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Manuscript First Person Account of 1961 Inauguration

Seven (7) Pages Describe Snow Storm Day Before Inauguration, Inauguration Parade and More

    This one of a kind account is of someone who attended the 1961 Inauguration activities in Washington, D.C. It appears to be a women from the State of New York who wrote the document in pencil on yellow legal paper.  In some places it reads like the first draft of a news magazine record of the event. It is six and a quarter handwritten pages with the first three pages written on both sides of the paper.The account starts with the difficulties caused by the cold weather and big snow storm on January 19, 1961. 

Eight inches of snow was dumped on the City of Washington Jan. 19th and inaugural festivities went haywire for 24 hectic hours before the 35th Pres. took office...the City's core was a hopeless wallow of skidding tires, dead batteries and empty gas tanks.  A tall lanky figure trying to hitch a ride during the height of the storm seemed vaguely familiar.  So did the voice - shouting "Hey Buddy, how about a ride?"  It was Senator Kefauver.

Ex. Pres. Hoover's plane, after circling the closed Wash. Airport several times, returned to Miami...In the middle of the afternoon Mr. Kennedy sent his motorcade of big cars to get chains and saw them no more that day.  He switched to a smaller car.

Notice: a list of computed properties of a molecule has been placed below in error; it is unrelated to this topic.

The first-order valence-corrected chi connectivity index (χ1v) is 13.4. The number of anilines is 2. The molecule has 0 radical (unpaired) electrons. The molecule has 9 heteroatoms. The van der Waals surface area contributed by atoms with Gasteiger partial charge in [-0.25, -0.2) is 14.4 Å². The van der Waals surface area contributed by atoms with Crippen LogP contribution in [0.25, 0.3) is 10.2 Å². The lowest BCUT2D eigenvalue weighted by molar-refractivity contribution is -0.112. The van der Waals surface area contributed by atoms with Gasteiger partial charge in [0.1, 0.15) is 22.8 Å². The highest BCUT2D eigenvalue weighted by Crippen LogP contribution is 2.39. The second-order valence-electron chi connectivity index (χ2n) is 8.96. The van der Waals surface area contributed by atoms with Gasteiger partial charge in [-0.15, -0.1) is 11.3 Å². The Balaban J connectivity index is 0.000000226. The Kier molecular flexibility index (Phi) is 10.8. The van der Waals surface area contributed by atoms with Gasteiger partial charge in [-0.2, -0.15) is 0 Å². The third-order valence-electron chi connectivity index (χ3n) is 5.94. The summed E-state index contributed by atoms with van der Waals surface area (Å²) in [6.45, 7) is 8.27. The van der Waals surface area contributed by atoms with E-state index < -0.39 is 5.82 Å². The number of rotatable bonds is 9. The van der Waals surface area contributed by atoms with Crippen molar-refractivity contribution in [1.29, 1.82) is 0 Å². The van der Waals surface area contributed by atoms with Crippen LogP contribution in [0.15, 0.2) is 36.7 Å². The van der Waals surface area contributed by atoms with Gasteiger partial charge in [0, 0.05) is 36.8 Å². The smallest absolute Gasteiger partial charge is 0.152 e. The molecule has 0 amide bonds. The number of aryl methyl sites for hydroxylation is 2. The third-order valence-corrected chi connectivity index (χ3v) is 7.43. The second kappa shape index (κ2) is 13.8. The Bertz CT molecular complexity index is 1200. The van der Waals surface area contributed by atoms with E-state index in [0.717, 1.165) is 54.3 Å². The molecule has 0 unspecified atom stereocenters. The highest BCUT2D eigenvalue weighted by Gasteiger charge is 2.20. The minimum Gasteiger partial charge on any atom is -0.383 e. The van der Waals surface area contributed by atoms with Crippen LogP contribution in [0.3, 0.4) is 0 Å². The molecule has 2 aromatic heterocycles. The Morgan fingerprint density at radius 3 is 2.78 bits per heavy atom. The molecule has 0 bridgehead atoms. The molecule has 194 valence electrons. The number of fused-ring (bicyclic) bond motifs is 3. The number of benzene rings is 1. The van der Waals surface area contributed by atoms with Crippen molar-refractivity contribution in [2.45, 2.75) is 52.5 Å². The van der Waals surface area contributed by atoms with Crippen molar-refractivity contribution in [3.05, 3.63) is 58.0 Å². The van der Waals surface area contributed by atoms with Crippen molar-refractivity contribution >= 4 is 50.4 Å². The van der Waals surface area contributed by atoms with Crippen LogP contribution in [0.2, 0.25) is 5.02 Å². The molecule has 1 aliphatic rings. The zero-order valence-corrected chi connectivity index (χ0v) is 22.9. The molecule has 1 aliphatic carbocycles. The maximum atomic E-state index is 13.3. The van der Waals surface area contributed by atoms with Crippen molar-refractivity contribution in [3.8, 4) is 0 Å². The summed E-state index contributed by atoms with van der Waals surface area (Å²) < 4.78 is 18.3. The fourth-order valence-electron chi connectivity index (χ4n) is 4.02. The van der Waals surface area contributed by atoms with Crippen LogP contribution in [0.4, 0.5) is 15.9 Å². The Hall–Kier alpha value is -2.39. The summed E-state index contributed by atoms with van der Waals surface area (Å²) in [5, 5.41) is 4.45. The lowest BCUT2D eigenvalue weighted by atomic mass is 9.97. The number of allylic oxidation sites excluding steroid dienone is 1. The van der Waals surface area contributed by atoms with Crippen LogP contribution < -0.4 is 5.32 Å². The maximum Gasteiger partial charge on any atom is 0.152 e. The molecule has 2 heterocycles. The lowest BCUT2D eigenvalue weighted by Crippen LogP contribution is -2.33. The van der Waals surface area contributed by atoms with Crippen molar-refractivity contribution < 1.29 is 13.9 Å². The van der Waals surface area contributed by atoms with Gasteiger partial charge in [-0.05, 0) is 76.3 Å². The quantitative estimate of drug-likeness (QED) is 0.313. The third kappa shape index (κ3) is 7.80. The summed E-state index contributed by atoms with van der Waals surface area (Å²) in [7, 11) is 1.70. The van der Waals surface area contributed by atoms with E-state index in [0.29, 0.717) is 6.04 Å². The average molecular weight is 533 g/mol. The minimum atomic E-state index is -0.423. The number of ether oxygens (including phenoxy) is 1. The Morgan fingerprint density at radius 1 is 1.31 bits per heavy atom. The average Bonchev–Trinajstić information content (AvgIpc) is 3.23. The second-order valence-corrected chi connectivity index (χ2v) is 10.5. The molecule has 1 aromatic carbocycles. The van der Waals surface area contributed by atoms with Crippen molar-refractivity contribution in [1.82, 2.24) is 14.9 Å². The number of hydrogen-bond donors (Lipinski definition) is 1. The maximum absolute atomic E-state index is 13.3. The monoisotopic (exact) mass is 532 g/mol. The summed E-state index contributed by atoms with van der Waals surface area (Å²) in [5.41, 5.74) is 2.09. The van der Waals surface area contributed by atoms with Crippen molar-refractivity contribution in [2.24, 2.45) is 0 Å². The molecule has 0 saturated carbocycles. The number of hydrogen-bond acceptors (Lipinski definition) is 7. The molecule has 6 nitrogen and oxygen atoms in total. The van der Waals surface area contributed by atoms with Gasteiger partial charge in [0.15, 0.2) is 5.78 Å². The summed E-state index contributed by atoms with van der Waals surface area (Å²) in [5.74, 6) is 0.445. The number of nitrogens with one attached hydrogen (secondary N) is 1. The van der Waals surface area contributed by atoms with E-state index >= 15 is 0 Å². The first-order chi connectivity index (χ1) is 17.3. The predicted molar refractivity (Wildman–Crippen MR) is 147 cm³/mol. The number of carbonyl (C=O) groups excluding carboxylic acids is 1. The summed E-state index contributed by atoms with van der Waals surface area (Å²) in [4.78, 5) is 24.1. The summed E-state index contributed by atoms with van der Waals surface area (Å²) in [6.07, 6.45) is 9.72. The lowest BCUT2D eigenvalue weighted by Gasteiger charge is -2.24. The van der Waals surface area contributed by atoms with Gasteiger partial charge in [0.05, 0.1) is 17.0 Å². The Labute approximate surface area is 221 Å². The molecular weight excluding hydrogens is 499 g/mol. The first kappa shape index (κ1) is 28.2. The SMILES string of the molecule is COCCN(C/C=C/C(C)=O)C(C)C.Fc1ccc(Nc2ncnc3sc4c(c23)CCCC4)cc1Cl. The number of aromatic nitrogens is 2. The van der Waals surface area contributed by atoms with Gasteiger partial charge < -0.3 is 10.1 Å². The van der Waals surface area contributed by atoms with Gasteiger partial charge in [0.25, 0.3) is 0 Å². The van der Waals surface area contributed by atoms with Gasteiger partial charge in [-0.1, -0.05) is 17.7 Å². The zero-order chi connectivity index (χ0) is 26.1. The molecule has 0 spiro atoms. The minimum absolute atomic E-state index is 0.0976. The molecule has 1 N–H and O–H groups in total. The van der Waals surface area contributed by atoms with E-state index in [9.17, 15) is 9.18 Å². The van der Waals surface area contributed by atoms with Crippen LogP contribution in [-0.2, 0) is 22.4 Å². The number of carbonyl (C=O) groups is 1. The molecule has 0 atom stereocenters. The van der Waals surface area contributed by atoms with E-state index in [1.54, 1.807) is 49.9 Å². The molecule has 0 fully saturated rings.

Of the big day she writes:

Inauguration Day dawned - sunny, windy and cold - about 20...Undaunted by the icy winds an estimated crowd of 1 million turned out to watch the Inaugural Parade along the 2 3/4 mile course. The parade with 32,000 marchers, 41 floats, 72 bands, 13 drum and bugle corps and a horde of horses and mules whould have measured 8 mi. long.

The Pres. and Pres. elect left the White House for the Capitol at 11:31 a.m.  Althou' he arrived at the Capitol in plenty of time Kennedy was late for the ceremony.  It was 12:20, instead of noon, when the Pres. elect arrived on the Inauguration stand. After the Marine Band played "America the Beautiful" Cardinal Cushing of Boston pronounced the invocation followed by Marion Anderson who sang "The Star Spangled Banner."

The manuscript has a detailed account of the parade. Her home state is identified by this passage: "All the Gov. of the states with their ladies rode by - including our Gov. Rockefeller who in the a.m. had canceled trip because of strike."


Price: $150

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